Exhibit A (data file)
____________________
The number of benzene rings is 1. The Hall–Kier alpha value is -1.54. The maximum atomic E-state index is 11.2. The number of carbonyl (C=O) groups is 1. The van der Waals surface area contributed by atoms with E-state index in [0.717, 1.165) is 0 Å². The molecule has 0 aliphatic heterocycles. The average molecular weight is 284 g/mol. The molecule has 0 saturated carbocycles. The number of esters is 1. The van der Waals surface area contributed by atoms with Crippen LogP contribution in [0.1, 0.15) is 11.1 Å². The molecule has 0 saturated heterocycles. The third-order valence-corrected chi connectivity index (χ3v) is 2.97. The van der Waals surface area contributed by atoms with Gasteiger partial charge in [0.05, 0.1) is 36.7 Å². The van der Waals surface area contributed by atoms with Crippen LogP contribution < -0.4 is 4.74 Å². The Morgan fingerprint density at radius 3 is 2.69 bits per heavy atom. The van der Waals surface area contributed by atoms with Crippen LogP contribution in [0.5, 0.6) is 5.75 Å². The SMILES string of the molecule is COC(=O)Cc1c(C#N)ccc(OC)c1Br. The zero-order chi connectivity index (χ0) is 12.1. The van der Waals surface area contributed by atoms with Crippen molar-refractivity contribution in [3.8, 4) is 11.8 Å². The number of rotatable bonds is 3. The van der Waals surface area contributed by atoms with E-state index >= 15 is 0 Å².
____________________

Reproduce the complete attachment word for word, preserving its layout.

The number of benzene rings is 1. The Hall–Kier alpha value is -1.54. The maximum atomic E-state index is 11.2. The number of carbonyl (C=O) groups is 1. The van der Waals surface area contributed by atoms with E-state index in [0.717, 1.165) is 0 Å². The molecule has 0 aliphatic heterocycles. The average molecular weight is 284 g/mol. The molecule has 0 saturated carbocycles. The number of esters is 1. The van der Waals surface area contributed by atoms with Crippen LogP contribution in [0.1, 0.15) is 11.1 Å². The molecule has 0 saturated heterocycles. The third-order valence-corrected chi connectivity index (χ3v) is 2.97. The van der Waals surface area contributed by atoms with Gasteiger partial charge in [0.05, 0.1) is 36.7 Å². The van der Waals surface area contributed by atoms with Crippen LogP contribution < -0.4 is 4.74 Å². The Morgan fingerprint density at radius 3 is 2.69 bits per heavy atom. The van der Waals surface area contributed by atoms with Crippen LogP contribution in [0.5, 0.6) is 5.75 Å². The SMILES string of the molecule is COC(=O)Cc1c(C#N)ccc(OC)c1Br. The zero-order chi connectivity index (χ0) is 12.1. The van der Waals surface area contributed by atoms with Crippen molar-refractivity contribution in [3.8, 4) is 11.8 Å². The number of rotatable bonds is 3. The van der Waals surface area contributed by atoms with E-state index >= 15 is 0 Å².